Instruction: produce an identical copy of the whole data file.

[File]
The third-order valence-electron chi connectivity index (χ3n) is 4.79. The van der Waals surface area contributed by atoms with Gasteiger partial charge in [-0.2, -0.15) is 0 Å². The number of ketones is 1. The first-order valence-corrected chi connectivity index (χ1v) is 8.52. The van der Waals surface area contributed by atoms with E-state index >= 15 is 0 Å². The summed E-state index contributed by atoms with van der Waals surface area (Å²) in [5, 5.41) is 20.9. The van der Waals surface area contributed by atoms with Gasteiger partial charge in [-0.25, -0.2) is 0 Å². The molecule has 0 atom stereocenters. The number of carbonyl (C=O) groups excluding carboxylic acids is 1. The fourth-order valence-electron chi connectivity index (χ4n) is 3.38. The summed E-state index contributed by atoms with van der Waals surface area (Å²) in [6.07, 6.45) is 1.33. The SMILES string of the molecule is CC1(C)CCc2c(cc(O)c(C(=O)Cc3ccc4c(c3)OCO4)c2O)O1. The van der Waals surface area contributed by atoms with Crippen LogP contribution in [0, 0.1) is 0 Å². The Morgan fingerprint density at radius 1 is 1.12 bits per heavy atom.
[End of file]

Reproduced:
The third-order valence-electron chi connectivity index (χ3n) is 4.79. The van der Waals surface area contributed by atoms with Gasteiger partial charge in [-0.2, -0.15) is 0 Å². The number of ketones is 1. The first-order valence-corrected chi connectivity index (χ1v) is 8.52. The van der Waals surface area contributed by atoms with E-state index >= 15 is 0 Å². The summed E-state index contributed by atoms with van der Waals surface area (Å²) in [5, 5.41) is 20.9. The van der Waals surface area contributed by atoms with Gasteiger partial charge in [-0.25, -0.2) is 0 Å². The molecule has 0 atom stereocenters. The number of carbonyl (C=O) groups excluding carboxylic acids is 1. The fourth-order valence-electron chi connectivity index (χ4n) is 3.38. The summed E-state index contributed by atoms with van der Waals surface area (Å²) in [6.07, 6.45) is 1.33. The SMILES string of the molecule is CC1(C)CCc2c(cc(O)c(C(=O)Cc3ccc4c(c3)OCO4)c2O)O1. The van der Waals surface area contributed by atoms with Crippen LogP contribution in [0, 0.1) is 0 Å². The Morgan fingerprint density at radius 1 is 1.12 bits per heavy atom.